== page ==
The Arizona Diamondbacks, a Major League Baseball team, installed a vertical urban garden that is using compost produced from its fledgling organics diversion program.
Funded by UnitedHealthcare and designed by Flower Street Urban Gardens, the garden’s 180 square feet of vertically hanging planting space just outside the main ballpark gates contains up to 200 assorted herbs, including basil, chives, lavender, oregano and rosemary. Diamondbacks’ concessionaire Levy Restaurants collaborated with the team to choose herbs that can be integrated into its menus. Excess produce is donated to local organizations, such as St. Vincent de Paul.
“The vertical garden has been a wish list item for some time,” explains Graham Rossini, Vice President of Special Projects for the team. “We were finally able to engage a couple of partners to bring in the resources.” UnitedHealthcare is using the garden as a tool to teach healthy eating and demonstrate a growing system that can be installed at home. It sponsors dedicated events to bring youth and school group tours to the ballpark.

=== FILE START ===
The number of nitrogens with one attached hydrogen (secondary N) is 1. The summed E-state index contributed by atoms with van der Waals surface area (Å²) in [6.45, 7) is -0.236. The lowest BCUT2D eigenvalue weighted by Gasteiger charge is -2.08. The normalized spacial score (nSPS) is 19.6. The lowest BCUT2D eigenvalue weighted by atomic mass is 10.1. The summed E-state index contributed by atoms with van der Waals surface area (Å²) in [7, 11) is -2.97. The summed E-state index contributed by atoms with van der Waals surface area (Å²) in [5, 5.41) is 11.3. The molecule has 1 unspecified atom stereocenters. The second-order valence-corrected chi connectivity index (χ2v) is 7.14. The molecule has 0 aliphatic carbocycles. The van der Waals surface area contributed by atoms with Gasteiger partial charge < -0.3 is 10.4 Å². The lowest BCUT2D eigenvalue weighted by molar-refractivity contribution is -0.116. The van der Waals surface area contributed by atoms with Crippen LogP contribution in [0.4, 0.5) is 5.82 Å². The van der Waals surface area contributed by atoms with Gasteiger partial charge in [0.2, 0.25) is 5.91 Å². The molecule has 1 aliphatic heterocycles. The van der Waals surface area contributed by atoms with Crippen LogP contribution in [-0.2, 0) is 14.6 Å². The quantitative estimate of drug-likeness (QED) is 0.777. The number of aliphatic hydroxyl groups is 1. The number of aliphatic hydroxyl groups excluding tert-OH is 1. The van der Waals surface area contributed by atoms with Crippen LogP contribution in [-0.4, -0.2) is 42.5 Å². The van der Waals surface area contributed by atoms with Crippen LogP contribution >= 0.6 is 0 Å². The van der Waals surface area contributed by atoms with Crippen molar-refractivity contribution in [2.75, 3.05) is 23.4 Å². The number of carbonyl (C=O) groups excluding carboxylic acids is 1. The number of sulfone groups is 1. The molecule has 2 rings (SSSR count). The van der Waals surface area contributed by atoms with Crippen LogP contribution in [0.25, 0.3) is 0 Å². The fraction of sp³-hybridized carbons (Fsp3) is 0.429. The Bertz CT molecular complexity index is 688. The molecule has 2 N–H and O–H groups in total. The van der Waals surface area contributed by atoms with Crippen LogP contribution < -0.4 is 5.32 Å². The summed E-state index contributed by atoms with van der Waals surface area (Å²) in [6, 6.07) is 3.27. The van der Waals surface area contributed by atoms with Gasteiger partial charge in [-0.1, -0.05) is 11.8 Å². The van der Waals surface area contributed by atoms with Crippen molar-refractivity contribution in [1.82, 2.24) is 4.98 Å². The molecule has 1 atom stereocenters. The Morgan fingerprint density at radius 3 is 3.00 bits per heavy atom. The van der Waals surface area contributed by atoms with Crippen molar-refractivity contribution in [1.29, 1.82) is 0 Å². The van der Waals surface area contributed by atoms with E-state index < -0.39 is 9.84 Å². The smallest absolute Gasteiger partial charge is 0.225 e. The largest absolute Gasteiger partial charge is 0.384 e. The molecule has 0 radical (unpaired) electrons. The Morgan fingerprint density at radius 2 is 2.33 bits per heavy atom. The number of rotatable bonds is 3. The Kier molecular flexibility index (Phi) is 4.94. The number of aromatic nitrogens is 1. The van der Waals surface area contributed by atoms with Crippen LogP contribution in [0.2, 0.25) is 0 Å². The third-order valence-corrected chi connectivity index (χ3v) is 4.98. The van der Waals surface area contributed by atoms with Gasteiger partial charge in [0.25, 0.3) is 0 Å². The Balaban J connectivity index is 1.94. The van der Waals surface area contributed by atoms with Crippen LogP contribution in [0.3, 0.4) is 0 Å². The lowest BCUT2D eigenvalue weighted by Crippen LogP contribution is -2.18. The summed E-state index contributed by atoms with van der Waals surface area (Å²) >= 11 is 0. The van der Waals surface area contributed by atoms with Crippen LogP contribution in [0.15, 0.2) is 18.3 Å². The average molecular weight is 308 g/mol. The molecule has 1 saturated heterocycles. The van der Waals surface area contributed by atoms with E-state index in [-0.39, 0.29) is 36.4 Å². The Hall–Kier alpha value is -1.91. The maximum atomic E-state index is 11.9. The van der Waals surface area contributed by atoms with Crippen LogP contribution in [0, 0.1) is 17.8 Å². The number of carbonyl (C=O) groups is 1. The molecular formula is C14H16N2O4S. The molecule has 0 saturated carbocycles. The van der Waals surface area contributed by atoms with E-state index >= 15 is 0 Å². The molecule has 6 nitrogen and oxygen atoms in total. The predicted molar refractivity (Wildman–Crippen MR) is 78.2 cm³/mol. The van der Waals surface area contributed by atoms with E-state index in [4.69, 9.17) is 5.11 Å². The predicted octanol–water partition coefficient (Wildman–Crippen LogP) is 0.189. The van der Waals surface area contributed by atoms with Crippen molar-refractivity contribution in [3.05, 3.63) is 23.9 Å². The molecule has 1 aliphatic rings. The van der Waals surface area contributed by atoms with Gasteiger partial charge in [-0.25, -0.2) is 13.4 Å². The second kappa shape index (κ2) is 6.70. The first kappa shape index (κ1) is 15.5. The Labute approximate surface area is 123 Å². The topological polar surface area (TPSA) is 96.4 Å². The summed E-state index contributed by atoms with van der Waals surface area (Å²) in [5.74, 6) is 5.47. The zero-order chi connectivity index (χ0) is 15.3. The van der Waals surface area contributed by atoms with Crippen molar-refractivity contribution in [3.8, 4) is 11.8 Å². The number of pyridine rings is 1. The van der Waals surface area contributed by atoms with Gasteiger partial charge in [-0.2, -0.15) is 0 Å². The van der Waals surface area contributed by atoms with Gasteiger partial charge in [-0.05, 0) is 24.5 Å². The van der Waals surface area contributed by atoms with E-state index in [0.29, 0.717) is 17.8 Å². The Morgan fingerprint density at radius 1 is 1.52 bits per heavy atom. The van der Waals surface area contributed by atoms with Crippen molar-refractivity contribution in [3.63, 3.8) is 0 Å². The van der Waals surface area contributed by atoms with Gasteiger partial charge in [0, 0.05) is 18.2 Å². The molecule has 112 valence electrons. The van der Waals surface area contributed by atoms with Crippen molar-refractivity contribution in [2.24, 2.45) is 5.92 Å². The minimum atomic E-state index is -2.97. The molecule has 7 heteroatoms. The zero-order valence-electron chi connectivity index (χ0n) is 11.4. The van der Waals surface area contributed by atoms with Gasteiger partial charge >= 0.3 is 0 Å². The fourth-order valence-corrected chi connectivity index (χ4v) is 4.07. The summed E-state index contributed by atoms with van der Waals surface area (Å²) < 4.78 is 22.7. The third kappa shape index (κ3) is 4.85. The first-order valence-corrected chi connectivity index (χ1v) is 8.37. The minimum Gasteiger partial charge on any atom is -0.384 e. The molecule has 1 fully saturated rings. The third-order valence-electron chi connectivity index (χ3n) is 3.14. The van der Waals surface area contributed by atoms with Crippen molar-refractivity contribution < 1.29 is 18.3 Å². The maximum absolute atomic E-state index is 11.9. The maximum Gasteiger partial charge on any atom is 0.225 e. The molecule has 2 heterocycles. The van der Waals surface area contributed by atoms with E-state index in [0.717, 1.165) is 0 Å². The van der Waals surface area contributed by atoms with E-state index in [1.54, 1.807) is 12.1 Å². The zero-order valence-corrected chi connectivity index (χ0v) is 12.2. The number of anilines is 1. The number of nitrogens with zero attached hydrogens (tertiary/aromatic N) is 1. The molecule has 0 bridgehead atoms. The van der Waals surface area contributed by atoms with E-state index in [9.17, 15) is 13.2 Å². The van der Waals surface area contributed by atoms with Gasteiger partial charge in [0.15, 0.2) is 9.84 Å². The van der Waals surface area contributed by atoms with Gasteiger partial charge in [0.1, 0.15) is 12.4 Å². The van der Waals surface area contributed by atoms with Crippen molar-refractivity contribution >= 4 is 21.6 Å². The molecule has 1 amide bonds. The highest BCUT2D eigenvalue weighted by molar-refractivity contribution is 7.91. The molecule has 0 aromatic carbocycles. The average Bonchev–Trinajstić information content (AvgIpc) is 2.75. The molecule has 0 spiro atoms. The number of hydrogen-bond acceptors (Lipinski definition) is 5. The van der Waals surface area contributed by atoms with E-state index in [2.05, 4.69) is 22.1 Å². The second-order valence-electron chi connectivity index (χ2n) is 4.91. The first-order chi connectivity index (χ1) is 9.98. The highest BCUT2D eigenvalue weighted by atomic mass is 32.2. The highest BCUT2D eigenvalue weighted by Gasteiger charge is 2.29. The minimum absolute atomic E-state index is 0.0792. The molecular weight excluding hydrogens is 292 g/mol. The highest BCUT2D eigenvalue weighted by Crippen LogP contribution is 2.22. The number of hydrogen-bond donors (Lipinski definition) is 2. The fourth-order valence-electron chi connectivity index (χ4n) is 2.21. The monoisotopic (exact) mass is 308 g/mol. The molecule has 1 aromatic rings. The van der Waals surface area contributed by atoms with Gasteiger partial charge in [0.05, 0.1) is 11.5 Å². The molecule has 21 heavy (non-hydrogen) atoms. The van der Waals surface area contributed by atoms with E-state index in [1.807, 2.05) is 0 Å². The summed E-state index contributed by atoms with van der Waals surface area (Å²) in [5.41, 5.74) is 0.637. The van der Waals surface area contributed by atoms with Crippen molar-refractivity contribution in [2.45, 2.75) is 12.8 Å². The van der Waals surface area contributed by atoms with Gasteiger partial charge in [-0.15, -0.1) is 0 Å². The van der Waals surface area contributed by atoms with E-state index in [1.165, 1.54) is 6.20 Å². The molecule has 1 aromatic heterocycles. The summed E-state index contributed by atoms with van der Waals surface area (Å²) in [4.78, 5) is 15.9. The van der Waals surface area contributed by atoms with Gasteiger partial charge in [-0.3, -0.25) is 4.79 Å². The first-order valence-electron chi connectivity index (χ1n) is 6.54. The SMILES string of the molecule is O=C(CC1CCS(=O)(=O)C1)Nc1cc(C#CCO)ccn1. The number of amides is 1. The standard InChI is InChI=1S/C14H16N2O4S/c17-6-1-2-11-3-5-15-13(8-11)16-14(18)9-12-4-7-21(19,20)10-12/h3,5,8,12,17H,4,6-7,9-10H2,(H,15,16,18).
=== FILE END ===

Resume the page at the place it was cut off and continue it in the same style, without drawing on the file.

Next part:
Soil amendments for the garden are produced in part from the preconsumer food waste that the Diamondbacks began diverting this season. Over the first 48 home games, the club and its hauler Waste Management have diverted more than 18 tons to GRO-WELL, a Phoenix area composting facility. Based on the year-to-date tonnage, Rossini expects 35 tons will be diverted before the end of the season. “Our primary focus has been on back-of-house kitchen and prep areas to ensure a clean stream of organic materials,” he says. “With success in the more controlled locations, we’ve expanded collection to [kitchens and prep areas in] select concessions stands and subcontractors and will continue to grow as quickly as possible.”
The Diamondbacks and Levy Restaurants have donated over 6 tons of unused concessions’ food to Phoenix’s Church on the Street so far this season, which equates to approximately 10,000 individual meals to those in need.